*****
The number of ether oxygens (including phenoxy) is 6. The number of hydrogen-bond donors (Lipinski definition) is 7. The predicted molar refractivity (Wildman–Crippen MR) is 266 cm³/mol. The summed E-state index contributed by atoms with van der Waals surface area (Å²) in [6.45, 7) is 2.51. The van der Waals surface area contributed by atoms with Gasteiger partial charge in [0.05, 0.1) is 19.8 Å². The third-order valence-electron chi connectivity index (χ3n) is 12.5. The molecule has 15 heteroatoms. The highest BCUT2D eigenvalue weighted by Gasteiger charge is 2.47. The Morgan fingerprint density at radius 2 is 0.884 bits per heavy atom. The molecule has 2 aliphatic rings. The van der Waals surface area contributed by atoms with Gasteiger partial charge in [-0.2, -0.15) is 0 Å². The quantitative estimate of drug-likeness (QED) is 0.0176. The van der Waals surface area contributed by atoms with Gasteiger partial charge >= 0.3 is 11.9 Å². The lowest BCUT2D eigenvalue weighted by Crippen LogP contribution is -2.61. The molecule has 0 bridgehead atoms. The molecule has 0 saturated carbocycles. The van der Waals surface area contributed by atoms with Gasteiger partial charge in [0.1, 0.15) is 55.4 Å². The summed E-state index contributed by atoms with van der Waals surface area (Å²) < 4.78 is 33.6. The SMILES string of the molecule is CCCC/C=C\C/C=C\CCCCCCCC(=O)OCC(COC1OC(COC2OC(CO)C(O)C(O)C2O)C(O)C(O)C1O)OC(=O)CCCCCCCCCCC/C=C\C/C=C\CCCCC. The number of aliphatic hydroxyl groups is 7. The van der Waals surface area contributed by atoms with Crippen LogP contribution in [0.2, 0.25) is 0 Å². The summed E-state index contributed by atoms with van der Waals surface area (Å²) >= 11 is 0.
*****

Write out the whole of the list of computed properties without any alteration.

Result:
The number of ether oxygens (including phenoxy) is 6. The number of hydrogen-bond donors (Lipinski definition) is 7. The predicted molar refractivity (Wildman–Crippen MR) is 266 cm³/mol. The summed E-state index contributed by atoms with van der Waals surface area (Å²) in [6.45, 7) is 2.51. The van der Waals surface area contributed by atoms with Gasteiger partial charge in [0.05, 0.1) is 19.8 Å². The third-order valence-electron chi connectivity index (χ3n) is 12.5. The molecule has 15 heteroatoms. The highest BCUT2D eigenvalue weighted by Gasteiger charge is 2.47. The Morgan fingerprint density at radius 2 is 0.884 bits per heavy atom. The molecule has 2 aliphatic rings. The van der Waals surface area contributed by atoms with Gasteiger partial charge in [-0.2, -0.15) is 0 Å². The quantitative estimate of drug-likeness (QED) is 0.0176. The van der Waals surface area contributed by atoms with Gasteiger partial charge >= 0.3 is 11.9 Å². The lowest BCUT2D eigenvalue weighted by Crippen LogP contribution is -2.61. The molecule has 0 bridgehead atoms. The molecule has 0 saturated carbocycles. The van der Waals surface area contributed by atoms with Gasteiger partial charge in [0.1, 0.15) is 55.4 Å². The summed E-state index contributed by atoms with van der Waals surface area (Å²) < 4.78 is 33.6. The SMILES string of the molecule is CCCC/C=C\C/C=C\CCCCCCCC(=O)OCC(COC1OC(COC2OC(CO)C(O)C(O)C2O)C(O)C(O)C1O)OC(=O)CCCCCCCCCCC/C=C\C/C=C\CCCCC. The number of aliphatic hydroxyl groups is 7. The van der Waals surface area contributed by atoms with Crippen LogP contribution in [0.2, 0.25) is 0 Å². The summed E-state index contributed by atoms with van der Waals surface area (Å²) >= 11 is 0.